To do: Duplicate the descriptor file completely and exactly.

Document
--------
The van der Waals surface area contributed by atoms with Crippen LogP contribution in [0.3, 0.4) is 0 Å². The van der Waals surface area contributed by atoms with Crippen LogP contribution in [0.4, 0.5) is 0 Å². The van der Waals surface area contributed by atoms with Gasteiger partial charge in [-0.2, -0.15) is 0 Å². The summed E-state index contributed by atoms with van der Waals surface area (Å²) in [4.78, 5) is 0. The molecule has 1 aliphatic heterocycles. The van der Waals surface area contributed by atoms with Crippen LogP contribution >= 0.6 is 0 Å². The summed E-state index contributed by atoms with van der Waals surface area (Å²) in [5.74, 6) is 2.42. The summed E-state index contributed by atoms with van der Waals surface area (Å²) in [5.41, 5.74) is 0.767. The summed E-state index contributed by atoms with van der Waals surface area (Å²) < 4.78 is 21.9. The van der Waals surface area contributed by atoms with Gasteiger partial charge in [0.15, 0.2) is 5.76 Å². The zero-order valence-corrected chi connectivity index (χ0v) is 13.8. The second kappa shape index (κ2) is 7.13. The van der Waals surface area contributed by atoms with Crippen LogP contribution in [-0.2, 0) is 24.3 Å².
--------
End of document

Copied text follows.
The van der Waals surface area contributed by atoms with Crippen LogP contribution in [0.3, 0.4) is 0 Å². The van der Waals surface area contributed by atoms with Crippen LogP contribution in [0.4, 0.5) is 0 Å². The van der Waals surface area contributed by atoms with Gasteiger partial charge in [-0.2, -0.15) is 0 Å². The summed E-state index contributed by atoms with van der Waals surface area (Å²) in [4.78, 5) is 0. The molecule has 1 aliphatic heterocycles. The van der Waals surface area contributed by atoms with Crippen LogP contribution >= 0.6 is 0 Å². The summed E-state index contributed by atoms with van der Waals surface area (Å²) in [5.74, 6) is 2.42. The summed E-state index contributed by atoms with van der Waals surface area (Å²) in [5.41, 5.74) is 0.767. The summed E-state index contributed by atoms with van der Waals surface area (Å²) < 4.78 is 21.9. The van der Waals surface area contributed by atoms with Gasteiger partial charge in [0.15, 0.2) is 5.76 Å². The zero-order valence-corrected chi connectivity index (χ0v) is 13.8. The second kappa shape index (κ2) is 7.13. The van der Waals surface area contributed by atoms with Crippen LogP contribution in [-0.2, 0) is 24.3 Å².